Delete
  6. I too enjoy that the books chosen for these discussions prompt visceral reactions. We don't have to like everything, but can appreciate all of the books. Being Italian, I tend to associate broccoli with that style of cooking -- twice cooked - first steamed then sauted in olive oil and garlic. I'm sure Simona can pull up the name for that preparation. I can't recall it

    ReplyDelete
    Replies
    1. There is so much knowledge and diversity. I love this group.

      Delete
  7. I was already pretty familiar with the author as an authority on Chinese cuisine, so I didn't have quite as strong a reaction to this book, but her "When in Rome" approach really bothered me. I hope that "When in Rome" I wouldn't have been throwing Christians to the lions, either.

    ReplyDelete
    Replies
    1. Yes, that really irritated me, as I'm sure you could tell LOL.

      Delete
  8. Oops! I thought I had responded to your rant a long time ago. (I did read you post soon after you posted it.) I found myself yawning a bit at the repetitive nature of her tale---just weird stuff after more weird stuff. But, I liked the first part of the book. (I had to make something vegetarian though.) Your chicken looks and sounds great, Wendy!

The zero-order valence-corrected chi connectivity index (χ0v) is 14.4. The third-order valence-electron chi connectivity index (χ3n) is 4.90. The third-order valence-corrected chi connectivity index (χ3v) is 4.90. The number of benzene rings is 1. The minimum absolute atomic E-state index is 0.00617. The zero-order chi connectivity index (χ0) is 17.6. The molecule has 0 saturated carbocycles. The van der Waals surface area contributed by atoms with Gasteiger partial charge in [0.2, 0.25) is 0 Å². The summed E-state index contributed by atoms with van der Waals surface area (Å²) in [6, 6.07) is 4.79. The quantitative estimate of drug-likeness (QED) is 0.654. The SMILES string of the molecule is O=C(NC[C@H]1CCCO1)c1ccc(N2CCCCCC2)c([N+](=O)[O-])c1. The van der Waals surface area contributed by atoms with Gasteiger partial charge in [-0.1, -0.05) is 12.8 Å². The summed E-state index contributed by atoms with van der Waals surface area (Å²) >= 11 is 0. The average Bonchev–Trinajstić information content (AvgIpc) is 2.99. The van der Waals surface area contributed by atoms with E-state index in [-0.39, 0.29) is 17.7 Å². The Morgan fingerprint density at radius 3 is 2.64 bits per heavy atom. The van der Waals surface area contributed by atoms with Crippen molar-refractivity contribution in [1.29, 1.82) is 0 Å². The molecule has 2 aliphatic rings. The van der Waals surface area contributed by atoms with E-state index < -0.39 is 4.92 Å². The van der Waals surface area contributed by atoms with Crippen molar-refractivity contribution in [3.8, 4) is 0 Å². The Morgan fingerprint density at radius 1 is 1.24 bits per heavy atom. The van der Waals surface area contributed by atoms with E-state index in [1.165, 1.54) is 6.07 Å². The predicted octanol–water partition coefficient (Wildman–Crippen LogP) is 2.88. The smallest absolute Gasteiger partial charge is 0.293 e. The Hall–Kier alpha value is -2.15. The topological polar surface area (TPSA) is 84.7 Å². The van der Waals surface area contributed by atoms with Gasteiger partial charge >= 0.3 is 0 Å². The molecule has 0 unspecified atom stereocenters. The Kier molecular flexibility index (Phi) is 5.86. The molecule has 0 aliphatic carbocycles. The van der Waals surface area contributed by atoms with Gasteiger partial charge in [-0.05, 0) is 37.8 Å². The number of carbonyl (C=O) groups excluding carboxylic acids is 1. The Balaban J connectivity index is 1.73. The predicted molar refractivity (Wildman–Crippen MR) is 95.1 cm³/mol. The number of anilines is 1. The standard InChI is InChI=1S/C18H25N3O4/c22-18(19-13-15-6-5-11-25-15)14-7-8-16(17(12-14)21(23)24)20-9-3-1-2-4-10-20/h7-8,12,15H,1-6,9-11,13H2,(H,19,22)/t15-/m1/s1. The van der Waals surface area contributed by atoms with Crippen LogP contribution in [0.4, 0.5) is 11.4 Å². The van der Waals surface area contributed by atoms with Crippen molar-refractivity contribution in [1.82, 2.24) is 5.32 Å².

ReplyDelete
    Replies
    1. Thanks Debra...not the best book I've read but it sure brought out a lot of feelings LOL>

      Delete
  9. I agree with you Wendy that the thing we can control is what we do—where and how we shop for food, what we eat. The end result is the sum of all our individual actions. This is the world we have. Your recipe reminded me that I bought a small bottle of coconut aminos recently and have yet to try using it. Thanks!

    ReplyDelete
    Replies
    1. Have a great day Simona and enjoy your aminos creation.

      Delete

I enjoy getting comments and feedback from my audience. Please let me know what you think, keeping in mind that we are all entitled to our own beliefs and opinions. I am happy to hear yours as long as they are stated nicely.